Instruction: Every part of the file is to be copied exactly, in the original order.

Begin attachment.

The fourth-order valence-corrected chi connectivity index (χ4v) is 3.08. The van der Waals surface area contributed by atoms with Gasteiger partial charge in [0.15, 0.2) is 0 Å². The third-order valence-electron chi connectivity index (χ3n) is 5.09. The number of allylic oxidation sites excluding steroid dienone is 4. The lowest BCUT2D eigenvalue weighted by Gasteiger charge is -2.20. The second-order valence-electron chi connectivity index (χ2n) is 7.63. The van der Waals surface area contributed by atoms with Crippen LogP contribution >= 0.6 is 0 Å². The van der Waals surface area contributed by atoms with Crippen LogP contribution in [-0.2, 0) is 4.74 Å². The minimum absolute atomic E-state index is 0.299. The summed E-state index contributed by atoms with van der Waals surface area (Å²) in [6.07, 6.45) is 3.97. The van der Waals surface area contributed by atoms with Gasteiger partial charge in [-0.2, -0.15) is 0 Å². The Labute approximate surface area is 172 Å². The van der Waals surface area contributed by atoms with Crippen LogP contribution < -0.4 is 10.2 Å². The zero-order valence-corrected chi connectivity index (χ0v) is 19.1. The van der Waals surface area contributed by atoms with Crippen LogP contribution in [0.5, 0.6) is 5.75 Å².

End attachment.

The fourth-order valence-corrected chi connectivity index (χ4v) is 3.08. The van der Waals surface area contributed by atoms with Gasteiger partial charge in [0.15, 0.2) is 0 Å². The third-order valence-electron chi connectivity index (χ3n) is 5.09. The number of allylic oxidation sites excluding steroid dienone is 4. The lowest BCUT2D eigenvalue weighted by Gasteiger charge is -2.20. The second-order valence-electron chi connectivity index (χ2n) is 7.63. The van der Waals surface area contributed by atoms with Crippen LogP contribution >= 0.6 is 0 Å². The van der Waals surface area contributed by atoms with Crippen LogP contribution in [-0.2, 0) is 4.74 Å². The minimum absolute atomic E-state index is 0.299. The summed E-state index contributed by atoms with van der Waals surface area (Å²) in [6.07, 6.45) is 3.97. The van der Waals surface area contributed by atoms with Gasteiger partial charge in [-0.2, -0.15) is 0 Å². The Labute approximate surface area is 172 Å². The van der Waals surface area contributed by atoms with Crippen LogP contribution < -0.4 is 10.2 Å². The zero-order valence-corrected chi connectivity index (χ0v) is 19.1. The van der Waals surface area contributed by atoms with Crippen LogP contribution in [0.5, 0.6) is 5.75 Å².